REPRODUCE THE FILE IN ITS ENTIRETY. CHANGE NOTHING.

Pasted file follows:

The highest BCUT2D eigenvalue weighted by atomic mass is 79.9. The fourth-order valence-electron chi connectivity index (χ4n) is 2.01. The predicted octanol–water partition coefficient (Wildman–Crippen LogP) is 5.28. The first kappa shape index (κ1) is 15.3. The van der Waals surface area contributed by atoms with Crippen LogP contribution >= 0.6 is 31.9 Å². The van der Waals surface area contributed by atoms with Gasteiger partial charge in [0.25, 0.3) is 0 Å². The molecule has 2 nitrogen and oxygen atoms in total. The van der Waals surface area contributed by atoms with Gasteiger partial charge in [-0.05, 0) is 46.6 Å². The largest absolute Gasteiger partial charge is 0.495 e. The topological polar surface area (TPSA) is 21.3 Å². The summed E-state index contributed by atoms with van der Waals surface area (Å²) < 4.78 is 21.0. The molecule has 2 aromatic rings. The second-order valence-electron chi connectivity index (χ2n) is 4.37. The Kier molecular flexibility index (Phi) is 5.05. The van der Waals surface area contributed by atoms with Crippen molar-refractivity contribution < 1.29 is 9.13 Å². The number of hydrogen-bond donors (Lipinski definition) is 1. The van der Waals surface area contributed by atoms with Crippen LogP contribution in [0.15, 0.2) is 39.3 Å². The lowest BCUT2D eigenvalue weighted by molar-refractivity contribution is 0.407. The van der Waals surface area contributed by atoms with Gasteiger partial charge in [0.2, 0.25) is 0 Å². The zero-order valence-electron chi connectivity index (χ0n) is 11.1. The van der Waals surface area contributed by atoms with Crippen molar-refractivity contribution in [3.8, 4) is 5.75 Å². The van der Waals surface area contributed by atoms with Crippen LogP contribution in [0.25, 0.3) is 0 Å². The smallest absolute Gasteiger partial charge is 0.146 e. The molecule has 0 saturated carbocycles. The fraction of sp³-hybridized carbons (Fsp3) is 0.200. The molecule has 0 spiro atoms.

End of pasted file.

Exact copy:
The highest BCUT2D eigenvalue weighted by atomic mass is 79.9. The fourth-order valence-electron chi connectivity index (χ4n) is 2.01. The predicted octanol–water partition coefficient (Wildman–Crippen LogP) is 5.28. The first kappa shape index (κ1) is 15.3. The van der Waals surface area contributed by atoms with Crippen LogP contribution >= 0.6 is 31.9 Å². The van der Waals surface area contributed by atoms with Gasteiger partial charge in [0.25, 0.3) is 0 Å². The molecule has 2 nitrogen and oxygen atoms in total. The van der Waals surface area contributed by atoms with Gasteiger partial charge in [-0.05, 0) is 46.6 Å². The largest absolute Gasteiger partial charge is 0.495 e. The topological polar surface area (TPSA) is 21.3 Å². The summed E-state index contributed by atoms with van der Waals surface area (Å²) < 4.78 is 21.0. The molecule has 2 aromatic rings. The second-order valence-electron chi connectivity index (χ2n) is 4.37. The Kier molecular flexibility index (Phi) is 5.05. The van der Waals surface area contributed by atoms with Crippen molar-refractivity contribution < 1.29 is 9.13 Å². The number of hydrogen-bond donors (Lipinski definition) is 1. The van der Waals surface area contributed by atoms with Crippen LogP contribution in [0.15, 0.2) is 39.3 Å². The lowest BCUT2D eigenvalue weighted by molar-refractivity contribution is 0.407. The van der Waals surface area contributed by atoms with Gasteiger partial charge in [0.2, 0.25) is 0 Å². The zero-order valence-electron chi connectivity index (χ0n) is 11.1. The van der Waals surface area contributed by atoms with Crippen molar-refractivity contribution in [3.8, 4) is 5.75 Å². The van der Waals surface area contributed by atoms with Crippen LogP contribution in [0.25, 0.3) is 0 Å². The smallest absolute Gasteiger partial charge is 0.146 e. The molecule has 0 saturated carbocycles. The fraction of sp³-hybridized carbons (Fsp3) is 0.200. The molecule has 0 spiro atoms.